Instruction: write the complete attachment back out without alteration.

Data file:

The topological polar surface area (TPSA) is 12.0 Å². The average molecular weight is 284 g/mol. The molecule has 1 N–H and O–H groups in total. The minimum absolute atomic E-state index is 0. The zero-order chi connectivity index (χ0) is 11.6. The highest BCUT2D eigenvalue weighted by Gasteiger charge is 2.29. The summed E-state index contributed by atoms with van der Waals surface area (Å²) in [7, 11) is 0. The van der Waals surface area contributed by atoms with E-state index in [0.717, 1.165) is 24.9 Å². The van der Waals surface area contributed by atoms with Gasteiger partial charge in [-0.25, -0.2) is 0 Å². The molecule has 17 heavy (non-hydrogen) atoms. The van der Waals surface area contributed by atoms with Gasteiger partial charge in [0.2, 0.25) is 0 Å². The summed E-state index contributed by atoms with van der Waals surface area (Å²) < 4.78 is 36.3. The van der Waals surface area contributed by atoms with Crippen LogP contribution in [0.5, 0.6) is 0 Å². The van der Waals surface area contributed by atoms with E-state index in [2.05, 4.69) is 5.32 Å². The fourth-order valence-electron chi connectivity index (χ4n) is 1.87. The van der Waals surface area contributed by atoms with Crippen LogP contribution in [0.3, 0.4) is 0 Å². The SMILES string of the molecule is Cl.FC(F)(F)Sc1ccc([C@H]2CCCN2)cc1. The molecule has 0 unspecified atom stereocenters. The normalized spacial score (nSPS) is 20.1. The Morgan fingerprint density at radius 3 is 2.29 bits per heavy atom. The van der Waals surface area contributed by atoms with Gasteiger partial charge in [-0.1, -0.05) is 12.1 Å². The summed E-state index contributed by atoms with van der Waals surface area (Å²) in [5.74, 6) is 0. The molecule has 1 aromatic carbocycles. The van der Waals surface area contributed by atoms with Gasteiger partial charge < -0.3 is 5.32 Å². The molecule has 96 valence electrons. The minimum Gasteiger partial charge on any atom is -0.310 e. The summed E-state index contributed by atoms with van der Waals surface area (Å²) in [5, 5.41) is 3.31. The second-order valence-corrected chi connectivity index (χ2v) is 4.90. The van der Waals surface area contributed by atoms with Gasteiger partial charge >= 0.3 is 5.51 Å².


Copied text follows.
The topological polar surface area (TPSA) is 12.0 Å². The average molecular weight is 284 g/mol. The molecule has 1 N–H and O–H groups in total. The minimum absolute atomic E-state index is 0. The zero-order chi connectivity index (χ0) is 11.6. The highest BCUT2D eigenvalue weighted by Gasteiger charge is 2.29. The summed E-state index contributed by atoms with van der Waals surface area (Å²) in [7, 11) is 0. The van der Waals surface area contributed by atoms with E-state index in [0.717, 1.165) is 24.9 Å². The van der Waals surface area contributed by atoms with Gasteiger partial charge in [-0.25, -0.2) is 0 Å². The molecule has 17 heavy (non-hydrogen) atoms. The van der Waals surface area contributed by atoms with Gasteiger partial charge in [0.2, 0.25) is 0 Å². The summed E-state index contributed by atoms with van der Waals surface area (Å²) < 4.78 is 36.3. The van der Waals surface area contributed by atoms with Crippen LogP contribution in [0.5, 0.6) is 0 Å². The van der Waals surface area contributed by atoms with E-state index in [2.05, 4.69) is 5.32 Å². The fourth-order valence-electron chi connectivity index (χ4n) is 1.87. The van der Waals surface area contributed by atoms with Crippen LogP contribution in [0.3, 0.4) is 0 Å². The SMILES string of the molecule is Cl.FC(F)(F)Sc1ccc([C@H]2CCCN2)cc1. The molecule has 0 unspecified atom stereocenters. The normalized spacial score (nSPS) is 20.1. The Morgan fingerprint density at radius 3 is 2.29 bits per heavy atom. The van der Waals surface area contributed by atoms with Gasteiger partial charge in [-0.1, -0.05) is 12.1 Å². The summed E-state index contributed by atoms with van der Waals surface area (Å²) in [5.74, 6) is 0. The molecule has 1 aromatic carbocycles. The van der Waals surface area contributed by atoms with Gasteiger partial charge < -0.3 is 5.32 Å². The molecule has 96 valence electrons. The minimum Gasteiger partial charge on any atom is -0.310 e. The summed E-state index contributed by atoms with van der Waals surface area (Å²) in [5, 5.41) is 3.31. The second-order valence-corrected chi connectivity index (χ2v) is 4.90. The van der Waals surface area contributed by atoms with Gasteiger partial charge >= 0.3 is 5.51 Å².